Not only is the light reflected, but you can get great image reflections as well with a smooth surface or a puddle. The thin layer of water on this smooth concrete makes a wonderful mirror for the leaves on the ground.

This puddle in Piazza San Marco in Venice serves to reflect the geometry of the famous tables and chairs, making a more interesting composition than the tables and chairs alone.

And while we're talking about puddles, how about capturing some splashing through them? Of course, this image is a bit more sedate than most puddle-splashing pictures, a capture of Italian rain fashion more than splashing but you get the idea. The movement of water in the puddle along with the reflections makes the photo more than just photo of rainboots.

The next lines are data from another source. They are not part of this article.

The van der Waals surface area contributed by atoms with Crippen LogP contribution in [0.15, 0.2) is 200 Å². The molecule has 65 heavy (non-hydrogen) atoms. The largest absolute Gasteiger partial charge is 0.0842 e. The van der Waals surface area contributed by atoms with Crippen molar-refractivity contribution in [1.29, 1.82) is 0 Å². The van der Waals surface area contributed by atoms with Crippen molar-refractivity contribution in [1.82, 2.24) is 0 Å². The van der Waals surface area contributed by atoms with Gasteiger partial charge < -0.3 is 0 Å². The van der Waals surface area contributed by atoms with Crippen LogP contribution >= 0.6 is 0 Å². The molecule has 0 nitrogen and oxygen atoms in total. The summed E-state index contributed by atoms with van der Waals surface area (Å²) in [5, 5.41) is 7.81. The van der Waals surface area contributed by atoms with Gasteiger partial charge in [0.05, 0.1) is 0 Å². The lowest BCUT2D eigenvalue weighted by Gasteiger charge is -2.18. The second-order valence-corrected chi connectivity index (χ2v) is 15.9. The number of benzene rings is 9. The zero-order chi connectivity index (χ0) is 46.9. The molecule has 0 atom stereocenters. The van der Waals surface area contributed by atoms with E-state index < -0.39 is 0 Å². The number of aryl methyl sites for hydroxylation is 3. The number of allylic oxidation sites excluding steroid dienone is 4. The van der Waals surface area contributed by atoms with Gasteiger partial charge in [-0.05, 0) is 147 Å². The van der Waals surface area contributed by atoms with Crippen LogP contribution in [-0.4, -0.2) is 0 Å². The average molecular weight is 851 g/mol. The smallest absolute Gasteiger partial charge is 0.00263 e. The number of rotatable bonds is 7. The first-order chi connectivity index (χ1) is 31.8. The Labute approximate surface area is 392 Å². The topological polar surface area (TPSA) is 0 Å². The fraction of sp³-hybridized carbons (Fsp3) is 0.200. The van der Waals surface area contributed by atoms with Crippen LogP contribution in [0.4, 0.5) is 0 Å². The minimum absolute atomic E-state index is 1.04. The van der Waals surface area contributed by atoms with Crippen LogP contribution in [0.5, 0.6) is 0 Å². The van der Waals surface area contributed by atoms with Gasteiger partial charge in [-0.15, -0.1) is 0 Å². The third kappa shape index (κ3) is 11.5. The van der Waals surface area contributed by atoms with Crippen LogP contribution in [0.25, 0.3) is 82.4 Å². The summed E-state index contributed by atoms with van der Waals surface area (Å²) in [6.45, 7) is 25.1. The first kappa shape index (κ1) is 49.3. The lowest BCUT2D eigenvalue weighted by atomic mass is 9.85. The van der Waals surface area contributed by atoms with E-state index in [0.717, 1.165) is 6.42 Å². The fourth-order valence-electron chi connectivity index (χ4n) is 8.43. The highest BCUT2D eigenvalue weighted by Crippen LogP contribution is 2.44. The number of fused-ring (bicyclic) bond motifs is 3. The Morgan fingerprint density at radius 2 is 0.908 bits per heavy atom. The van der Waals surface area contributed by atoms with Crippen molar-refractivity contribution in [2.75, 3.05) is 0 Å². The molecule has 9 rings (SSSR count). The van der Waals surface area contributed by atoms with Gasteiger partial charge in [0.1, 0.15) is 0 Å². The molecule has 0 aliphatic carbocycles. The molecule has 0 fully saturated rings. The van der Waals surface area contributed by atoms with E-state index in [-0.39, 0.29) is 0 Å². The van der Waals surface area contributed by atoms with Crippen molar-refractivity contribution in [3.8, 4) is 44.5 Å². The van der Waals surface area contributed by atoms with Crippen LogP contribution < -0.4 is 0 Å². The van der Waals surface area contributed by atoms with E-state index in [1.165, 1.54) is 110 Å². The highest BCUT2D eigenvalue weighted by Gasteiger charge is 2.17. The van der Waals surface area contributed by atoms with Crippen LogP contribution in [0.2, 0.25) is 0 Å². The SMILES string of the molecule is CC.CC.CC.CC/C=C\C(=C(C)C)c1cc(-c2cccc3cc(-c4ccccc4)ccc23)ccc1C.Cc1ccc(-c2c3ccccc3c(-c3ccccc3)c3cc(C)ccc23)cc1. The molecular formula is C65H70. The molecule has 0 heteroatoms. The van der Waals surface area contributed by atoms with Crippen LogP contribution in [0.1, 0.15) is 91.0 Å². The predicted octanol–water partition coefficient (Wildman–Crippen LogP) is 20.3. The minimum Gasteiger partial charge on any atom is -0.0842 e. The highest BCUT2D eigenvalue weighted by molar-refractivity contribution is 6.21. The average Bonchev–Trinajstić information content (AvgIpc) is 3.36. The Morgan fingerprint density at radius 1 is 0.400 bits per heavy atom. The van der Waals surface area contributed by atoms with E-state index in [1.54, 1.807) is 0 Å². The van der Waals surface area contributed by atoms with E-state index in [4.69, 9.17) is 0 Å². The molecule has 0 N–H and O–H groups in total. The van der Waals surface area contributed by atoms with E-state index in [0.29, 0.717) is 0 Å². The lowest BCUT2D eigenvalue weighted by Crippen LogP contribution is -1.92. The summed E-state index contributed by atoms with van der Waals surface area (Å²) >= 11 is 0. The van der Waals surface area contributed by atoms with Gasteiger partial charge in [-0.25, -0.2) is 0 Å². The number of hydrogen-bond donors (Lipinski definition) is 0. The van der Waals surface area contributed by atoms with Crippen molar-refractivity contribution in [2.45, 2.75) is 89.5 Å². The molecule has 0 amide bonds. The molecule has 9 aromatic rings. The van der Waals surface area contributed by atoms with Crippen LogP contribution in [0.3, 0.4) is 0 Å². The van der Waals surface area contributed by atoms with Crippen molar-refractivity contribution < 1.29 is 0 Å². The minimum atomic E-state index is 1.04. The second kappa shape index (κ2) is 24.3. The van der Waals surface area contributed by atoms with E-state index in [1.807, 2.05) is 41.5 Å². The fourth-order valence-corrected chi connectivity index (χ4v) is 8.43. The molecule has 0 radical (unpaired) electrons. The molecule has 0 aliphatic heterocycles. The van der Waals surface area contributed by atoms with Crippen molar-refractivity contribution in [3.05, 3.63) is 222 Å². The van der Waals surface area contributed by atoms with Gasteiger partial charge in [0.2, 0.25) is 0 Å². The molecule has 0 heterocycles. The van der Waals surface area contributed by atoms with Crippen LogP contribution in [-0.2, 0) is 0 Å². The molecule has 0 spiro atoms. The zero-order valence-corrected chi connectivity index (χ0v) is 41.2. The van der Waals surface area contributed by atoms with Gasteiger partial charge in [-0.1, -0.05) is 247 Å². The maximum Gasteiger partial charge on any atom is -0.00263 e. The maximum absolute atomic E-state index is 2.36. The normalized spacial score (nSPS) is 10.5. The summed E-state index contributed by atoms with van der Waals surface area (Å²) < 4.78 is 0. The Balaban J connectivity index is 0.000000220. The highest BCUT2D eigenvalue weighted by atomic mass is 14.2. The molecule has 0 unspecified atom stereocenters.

Out in the rain, look for ways the water moves across and off surfaces. This restaurant table was so highly polished that the rain water beaded up into interesting shapes, a nice backdrop for the flowers.

Look for the drips ready to fall...

Look for the drops that grace the leaves.

It's also fun to capture people in the rain. They are more "anonymous" with their hoods and umbrellas, hunched up and hurrying along. I like to capture groups of colorful umbrellas, as on this bridge in Lucerne, Switzerland.

Or the lone traveller, trying to get someplace at night in Venice. People with umbrellas are quite the artistic staple, if you look at paintings through history.

Here we have quite a few different elements that I love in one rainy shot... umbrellas, multiple reflections, at night, and it's Venice. How could you go wrong?

There are so many ways I have yet to capture the rain, these are the images I'm still looking for:
- Looking out of a window covered in raindrops. Focus on the drops, with the scenery out of focus behind.
- Rain spilling out of our very cool dragon-shaped rainspout or off the edges of eaves.
- The rain in a downpour - I want to figure out how to capture the "look" of the world when you look through rain.
- Drops of rain splashing in puddles - oh those perfect, rippling circles just tantalize me!